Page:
North Central Health District


Vaccines Protect Families, Teens and Children by Preventing Disease


MACON – August is National Immunization Awareness Month (NIAM) and The Georgia Department of Public Health reminds Georgians to stay up-to-date and get a head start on vaccinations required for school age children.

“Vaccinations are the number one way to fight vaccine-preventable diseases,” said North Central Health District Immunization Coordinator Judy McChargue.  “Our goal is more than keeping our children healthy, it’s also to protect them and those around them from vaccine-preventable diseases.”

NIAM serves as a reminder that people of all ages require timely vaccinations to protect their health. This year, each week of NIAM focuses on a different stage of the lifespan:

o        Babies and young children (July 31-August 6)

o        Pregnant women (August 7-13)

o        Adults (August 14-20)

o        Preteen/Teen (August 21-27)

o        Back to School (July/August)

Every adult in Georgia (19 years of age and older) should follow the recommended immunization schedule by age and medical condition. Vaccinations protect you and they protect others around you; especially infants and those individuals who are unable to be immunized or who have weakened immune systems. It is always a good idea to have the adult vaccine schedule nearby as a reference and to make sure you are current on your immunizations. This link is to the recommended adult immunization schedule:

Vaccines protect families, teens and children by preventing disease. They help avoid expensive therapies and hospitalization needed to treat infectious diseases like influenza and pneumococcal disease. Vaccinations also reduce absences both at school and at work and decrease the spread of illness in the home, workplace and community.

For the 2016-2017 season, the CDC recommends use of the flu shot (inactivated vaccine or IIV) and the recombinant influenza vaccine (RIV) for everyone 6 months and older. The nasal spray flu vaccine (live attenuated influenza vaccine or LAIV) should not be used during 2016-2017.

Students born on or after January 1, 2002, and those entering the seventh grade, need proof of an adolescent pertussis (whooping cough) booster and adolescent meningococcal vaccinations.  Every child in a Georgia school system (Kindergarten -12th grade), attending a child care facility, or a new student of any age entering a Georgia school for the first time is required by law to have a Georgia Immunization Certificate, Form 3231. Below are the immunizations required for child care and school attendance:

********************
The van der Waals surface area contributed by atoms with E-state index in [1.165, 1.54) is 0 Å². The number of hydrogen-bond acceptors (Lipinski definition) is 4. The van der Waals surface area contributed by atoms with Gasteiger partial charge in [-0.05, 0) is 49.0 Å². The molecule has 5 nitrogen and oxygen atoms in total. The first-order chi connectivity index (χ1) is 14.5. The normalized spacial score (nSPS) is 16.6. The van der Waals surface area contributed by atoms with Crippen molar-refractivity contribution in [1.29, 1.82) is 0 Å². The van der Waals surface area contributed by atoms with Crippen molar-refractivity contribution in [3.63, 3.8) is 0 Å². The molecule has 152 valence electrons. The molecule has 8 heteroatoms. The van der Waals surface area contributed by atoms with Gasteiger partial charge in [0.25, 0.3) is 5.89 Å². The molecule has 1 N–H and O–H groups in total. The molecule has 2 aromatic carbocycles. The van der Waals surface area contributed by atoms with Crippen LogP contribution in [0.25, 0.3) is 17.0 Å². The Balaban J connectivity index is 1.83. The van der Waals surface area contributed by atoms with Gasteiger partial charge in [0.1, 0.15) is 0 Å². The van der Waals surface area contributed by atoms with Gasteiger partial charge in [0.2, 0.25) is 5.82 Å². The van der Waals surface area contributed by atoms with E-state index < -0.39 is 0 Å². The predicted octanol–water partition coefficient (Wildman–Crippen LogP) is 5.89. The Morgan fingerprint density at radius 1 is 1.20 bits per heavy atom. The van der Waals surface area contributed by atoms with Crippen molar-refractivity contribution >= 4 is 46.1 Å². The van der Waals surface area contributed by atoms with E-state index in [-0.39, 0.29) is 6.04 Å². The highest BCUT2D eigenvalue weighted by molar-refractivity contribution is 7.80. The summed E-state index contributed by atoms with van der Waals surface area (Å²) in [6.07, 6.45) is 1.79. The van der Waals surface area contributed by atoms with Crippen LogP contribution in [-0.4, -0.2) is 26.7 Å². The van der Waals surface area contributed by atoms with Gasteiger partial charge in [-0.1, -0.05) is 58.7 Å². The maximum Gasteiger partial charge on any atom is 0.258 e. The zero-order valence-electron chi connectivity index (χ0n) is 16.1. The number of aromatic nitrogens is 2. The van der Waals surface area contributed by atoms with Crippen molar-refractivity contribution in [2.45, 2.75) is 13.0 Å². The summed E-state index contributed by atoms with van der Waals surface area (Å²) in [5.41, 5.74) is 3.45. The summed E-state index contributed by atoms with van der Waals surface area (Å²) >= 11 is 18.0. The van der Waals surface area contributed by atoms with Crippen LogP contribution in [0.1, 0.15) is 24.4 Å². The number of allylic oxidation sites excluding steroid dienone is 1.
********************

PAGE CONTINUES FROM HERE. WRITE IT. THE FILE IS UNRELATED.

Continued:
• Diphtheria
  • Tetanus
  • Pertussis
  • Polio
  • Measles
  • PCV13 (up to age 5 years)
  • Mumps
  • Rubella
  • Hepatitis A and B
  • Hib disease (up to age 5 years)
  • Varicella
  • Meningococcal Conjugate

Some schools, colleges, and universities have policies requiring vaccination against meningococcal disease as a condition of enrollment. Students aged 21 years or younger should have documentation of receipt of a dose of meningococcal conjugate vaccine not more than five years before enrollment. If the primary dose was administered before the 16th birthday, a booster dose should be administered before enrollment in college.

Recently, there have been several mumps outbreaks on college and university campuses across the U.S., including Georgia. Parents of college students should make sure their child is up-to-date with 2 MMR vaccines to protect them against mumps. Parents of college students should make sure their child is up-to-date on all vaccines.

“This time of year is ideal for the community to focus on the value of vaccinations and remind them to stay up-to-date”, said Shelia Lovett, Director of the Immunization Program of the Georgia Department of Public Health. “The focus of vaccinations often rests on young children, but it is just as important for college students and adults to stay current on their vaccinations.”

This August, be smart and get immunized. The Georgia Department of Public Health reminds adults to check with their health care provider for their current vaccination recommendations as well as parents to check for their children. Safe and effective vaccines are available to protect adults and children alike against potentially life-threatening diseases such as tetanus, diphtheria, pertussis, meningococcal disease, hepatitis A, hepatitis B, shingles, measles, mumps, rubella and varicella (chickenpox). Talk to your health care provider or visit your public health department and get immunized today.

For more information on immunization, visit, or contact your local health department.

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